With regards to the rare species, et al, the hope for them obviously rests on the preservation of their habitat and if applicable, corridors that connect similar habitats. This alone is not enough for some canyon dependent species. It might require sacrifice on part of canyoneers in the form of seasonal or possibly permanent closures. While humans are arguably an integral part of most ecosystems, I have my doubts about our role in slot canyon ecology and our introduction of synthetic pollutants (e.g. neoprene, sunscreen, etc.).
    ratagonia likes this.
  6. Kuenn

    Kuenn

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    I am very fortunate.

    I live on land that I neither settled nor purchased. Fourth generation squatter, if you will. I have been helping my oldest son this week with a remodeling project. His young family also lives on the property, in a house built by his great great grandfather. Times were tough back then, money scarce. Houses were constructed of materials from their backyard. Rough sawn lumber cut from native pines well over 100 years old. When a 2x4 measured 2 inches by 4 inches. Building standards were not the same… We’re remodeling (reconstructing) a small bathroom, built over a cellar literally hewn out of sandstone. Floor joists on 26 inch centers. They did the best they could.

    Tom, on the heels of this experience I have an even greater appreciation and sensitivity for defining progress.

    We truly need to continue carrying forward the vision, and hard work, of pioneers whose commitment to future generations outweighed immediate gratification.

    “If I have seen further, it is by standing on the shoulders of giants.” Sir Isaac Newton



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  7. ratagonia

    ratagonia

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    (discussion with a pro-bolt person):

    1. Canyoneering is a sport that takes place in a natural environment. This is generally stated as a wilderness sport. Dealing with NATURE is a valued aspect of the sport. De-naturing canyons decreases their value. Having beta available and having webbing in place for most anchors are minor de-naturings. Drilling holes and installing hardware are major de-naturings, to be avoided until necessary to preserve the environment. A wilderness ethic allows for recreation in wilderness settings using the minimum intrusions that allow safe passage. Many wilderness rock climbs use bolts where necessary. Many wilderness canyons use bolts where necessary. Bolts are not necessary in North Wash, and putting in unnecessary bolts devalues the canyons.

    2. Canyoneering is a sport that requires a certain level of competence to practice safely. Canyons cannot be made 'safe' by installing bolts - they still require some level of competence on the part of participants. The sooner participants learn that they need some degree of anchor savvy the better. Unnecessarily bolting 'beginner canyons' teaches beginners that any challenging anchors will be provided for them - which will get them in trouble when they find out that is not always the case. Competence needs to be installed in the participants, not in the canyons.

    3. Beginners learn anchoring from what they find in canyons. This is why I think it important for us competent persons to do a good job of cleaning up anchors EVERY time we go through canyons. Sloppy anchors teach participants that sloppy anchors are okay. Giant cairns teach beginners that cairns need to be giant. Beginners will develop competence faster (and become safer) if they see and use good anchors in canyons.

    4. The Tragedy of The Commons. https://en.wikipedia.org/wiki/Tragedy_of_the_commons Canyons are a shared resource. You accuse me of deciding for everyone that the resource should be left as is. I accuse you (or the mad bolter) of deciding for everyone that the resource should be altered (aka Disneyfied) for reasons I find fallacious. While you profess the goal of making the canyon descent as simple as possible; my goal is to maintain the canyon as close as possible to its natural state. I suggest, given there are participants with both points of view, that maintaining the canyon in a fairly natural state is the more ethical choice.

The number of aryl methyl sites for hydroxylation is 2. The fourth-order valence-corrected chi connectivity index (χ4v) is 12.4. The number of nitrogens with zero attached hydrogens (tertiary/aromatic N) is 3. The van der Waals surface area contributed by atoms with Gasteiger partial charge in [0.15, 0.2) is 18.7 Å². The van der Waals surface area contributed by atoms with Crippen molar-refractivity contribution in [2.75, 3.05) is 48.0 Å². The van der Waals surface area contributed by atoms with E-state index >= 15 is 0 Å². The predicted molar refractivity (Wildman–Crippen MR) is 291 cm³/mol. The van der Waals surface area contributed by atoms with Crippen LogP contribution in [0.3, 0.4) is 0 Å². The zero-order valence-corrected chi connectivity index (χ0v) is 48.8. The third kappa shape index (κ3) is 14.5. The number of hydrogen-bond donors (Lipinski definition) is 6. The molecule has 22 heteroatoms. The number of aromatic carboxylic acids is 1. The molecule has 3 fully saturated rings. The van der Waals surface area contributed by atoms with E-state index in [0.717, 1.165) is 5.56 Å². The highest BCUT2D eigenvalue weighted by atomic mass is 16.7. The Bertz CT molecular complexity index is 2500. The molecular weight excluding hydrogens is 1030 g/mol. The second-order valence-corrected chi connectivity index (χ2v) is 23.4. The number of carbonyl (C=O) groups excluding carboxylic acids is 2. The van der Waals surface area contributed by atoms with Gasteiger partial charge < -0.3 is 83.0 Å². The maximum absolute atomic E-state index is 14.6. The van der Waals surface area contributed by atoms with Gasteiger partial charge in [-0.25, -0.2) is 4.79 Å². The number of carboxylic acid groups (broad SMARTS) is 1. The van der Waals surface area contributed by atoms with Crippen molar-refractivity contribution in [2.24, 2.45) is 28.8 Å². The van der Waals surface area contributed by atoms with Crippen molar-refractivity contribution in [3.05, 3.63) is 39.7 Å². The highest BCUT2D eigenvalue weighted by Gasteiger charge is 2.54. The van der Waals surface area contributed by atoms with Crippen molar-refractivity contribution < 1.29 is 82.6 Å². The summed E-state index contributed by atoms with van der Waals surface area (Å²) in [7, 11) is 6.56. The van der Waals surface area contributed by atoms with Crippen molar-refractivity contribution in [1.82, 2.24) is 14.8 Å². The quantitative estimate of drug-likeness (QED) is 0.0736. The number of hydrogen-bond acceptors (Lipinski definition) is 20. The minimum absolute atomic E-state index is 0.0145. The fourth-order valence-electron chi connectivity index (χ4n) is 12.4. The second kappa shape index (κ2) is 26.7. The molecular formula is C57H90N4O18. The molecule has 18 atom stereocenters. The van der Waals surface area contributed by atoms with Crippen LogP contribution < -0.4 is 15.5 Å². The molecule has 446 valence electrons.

8. Brian in SLC

    Brian in SLC Brian in SLC

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    Discussion with an anti bolt person (ha ha):

    Access Fund - BREAKING: Protect America's Rock Climbing Act…

    Wilderness plays an important role in American climbing—past and present. Some of the most iconic climbing in the country is located within Wilderness, including areas like El Capitan, The Diamond on Longs Peak, Joshua Tree’s Wonderland of Rocks, and North Carolina’s iconic Linville Gorge. Climbers have always relied on the legal and conditional use, placement, and maintenance of bolts and other fixed anchors. These anchors help keep these areas pristine, while still allowing climbers to safely ascend and descend technical routes. The Protect America’s Rock Climbing Act would bring consistency to federal management of climbing in Wilderness areas across land management agencies, including the management of fixed anchors, bolts, and other hardware. It enjoys broad support from recreationists and conservationists across the country.

    Our very own congressman John Curtis:

    Representatives Curtis and Neguse both represent districts with strong climbing communities and economies that depend on the $12 billion climbing industry.
    “In Utah, recreation on public lands is a large and ever-growing industry,” says Congressman Curtis. “Ensuring access to these lands is vital not just for our economy, but also to ensure the millions of Americans who enjoy rock climbing can fully explore our nation’s national treasures."


    Every point in Tom's post above could be argued in the counter via the Access Fund's points. So...

    IMHO, pretty neat that my local congressman, who I don't agree with on many of his policies, co-wrote this bill in front of Congress.

    Text of bill not available yet...will be interesting to parse through it.

    Good times...

    -Brian
  9. ratagonia

    ratagonia

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    Me, anti-bolt? A strange way to look at it. I am pro-wilderness.

    My viewpoint on bolts and the law comes largely from AAC and Access Fund sources. The ethic I push forth is consistent with AAC and Access Fund positions. Changing the nature of climbs by adding bolts to established non-bolt climbs is considered thuggery in the climbing community - this is the sin I rage against.

    T
  10. ratagonia

    ratagonia

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    After Fritz Wiessner's death in 1988, Hans Kraus wrote of his friend in the American Alpine Journal 1989:
    "He leaves a legacy even more important than his many climbing accomplishments: his respect and reverence for the hills. He felt that the climber and mountaineer is merely a guest in the mountain environment, which must be left pristine and undisturbed."
    Gooseberry likes this.
  11. ratagonia

    ratagonia